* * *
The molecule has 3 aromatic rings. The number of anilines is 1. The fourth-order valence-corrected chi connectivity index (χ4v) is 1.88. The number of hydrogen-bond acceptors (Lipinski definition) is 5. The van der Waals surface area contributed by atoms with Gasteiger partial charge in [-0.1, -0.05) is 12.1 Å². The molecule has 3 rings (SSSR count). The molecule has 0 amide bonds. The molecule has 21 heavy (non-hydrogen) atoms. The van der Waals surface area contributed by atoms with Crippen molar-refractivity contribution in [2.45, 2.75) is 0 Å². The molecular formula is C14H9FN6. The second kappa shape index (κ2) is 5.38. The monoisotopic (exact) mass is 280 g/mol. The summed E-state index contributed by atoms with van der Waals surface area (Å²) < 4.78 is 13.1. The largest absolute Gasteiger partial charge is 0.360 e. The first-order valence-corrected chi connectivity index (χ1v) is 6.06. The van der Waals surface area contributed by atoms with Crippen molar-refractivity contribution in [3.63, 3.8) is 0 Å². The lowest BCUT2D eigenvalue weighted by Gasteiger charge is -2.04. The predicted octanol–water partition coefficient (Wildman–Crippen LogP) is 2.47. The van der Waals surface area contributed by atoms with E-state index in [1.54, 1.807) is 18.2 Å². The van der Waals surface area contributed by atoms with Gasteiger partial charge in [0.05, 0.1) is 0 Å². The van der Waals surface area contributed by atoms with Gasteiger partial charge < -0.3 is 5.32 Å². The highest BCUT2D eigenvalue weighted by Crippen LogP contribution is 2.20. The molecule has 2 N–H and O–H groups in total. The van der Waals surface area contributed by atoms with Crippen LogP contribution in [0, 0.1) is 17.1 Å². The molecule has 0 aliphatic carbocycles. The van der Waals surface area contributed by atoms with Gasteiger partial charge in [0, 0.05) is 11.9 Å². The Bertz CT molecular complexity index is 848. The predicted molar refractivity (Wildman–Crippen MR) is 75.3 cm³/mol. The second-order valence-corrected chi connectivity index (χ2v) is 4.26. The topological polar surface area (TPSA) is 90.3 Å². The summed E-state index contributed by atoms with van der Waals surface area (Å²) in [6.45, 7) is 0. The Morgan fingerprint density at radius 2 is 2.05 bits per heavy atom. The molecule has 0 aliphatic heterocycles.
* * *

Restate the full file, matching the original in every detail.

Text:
The molecule has 3 aromatic rings. The number of anilines is 1. The fourth-order valence-corrected chi connectivity index (χ4v) is 1.88. The number of hydrogen-bond acceptors (Lipinski definition) is 5. The van der Waals surface area contributed by atoms with Gasteiger partial charge in [-0.1, -0.05) is 12.1 Å². The molecule has 3 rings (SSSR count). The molecule has 0 amide bonds. The molecule has 21 heavy (non-hydrogen) atoms. The van der Waals surface area contributed by atoms with Crippen molar-refractivity contribution in [2.45, 2.75) is 0 Å². The molecular formula is C14H9FN6. The second kappa shape index (κ2) is 5.38. The monoisotopic (exact) mass is 280 g/mol. The summed E-state index contributed by atoms with van der Waals surface area (Å²) < 4.78 is 13.1. The largest absolute Gasteiger partial charge is 0.360 e. The first-order valence-corrected chi connectivity index (χ1v) is 6.06. The van der Waals surface area contributed by atoms with Crippen molar-refractivity contribution in [3.63, 3.8) is 0 Å². The lowest BCUT2D eigenvalue weighted by Gasteiger charge is -2.04. The predicted octanol–water partition coefficient (Wildman–Crippen LogP) is 2.47. The van der Waals surface area contributed by atoms with E-state index in [1.54, 1.807) is 18.2 Å². The van der Waals surface area contributed by atoms with Gasteiger partial charge in [0.05, 0.1) is 0 Å². The van der Waals surface area contributed by atoms with Gasteiger partial charge < -0.3 is 5.32 Å². The highest BCUT2D eigenvalue weighted by Crippen LogP contribution is 2.20. The molecule has 2 N–H and O–H groups in total. The van der Waals surface area contributed by atoms with Crippen LogP contribution in [0, 0.1) is 17.1 Å². The molecule has 0 aliphatic carbocycles. The van der Waals surface area contributed by atoms with Gasteiger partial charge in [0, 0.05) is 11.9 Å². The Bertz CT molecular complexity index is 848. The predicted molar refractivity (Wildman–Crippen MR) is 75.3 cm³/mol. The second-order valence-corrected chi connectivity index (χ2v) is 4.26. The topological polar surface area (TPSA) is 90.3 Å². The summed E-state index contributed by atoms with van der Waals surface area (Å²) in [6.45, 7) is 0. The Morgan fingerprint density at radius 2 is 2.05 bits per heavy atom. The molecule has 0 aliphatic heterocycles.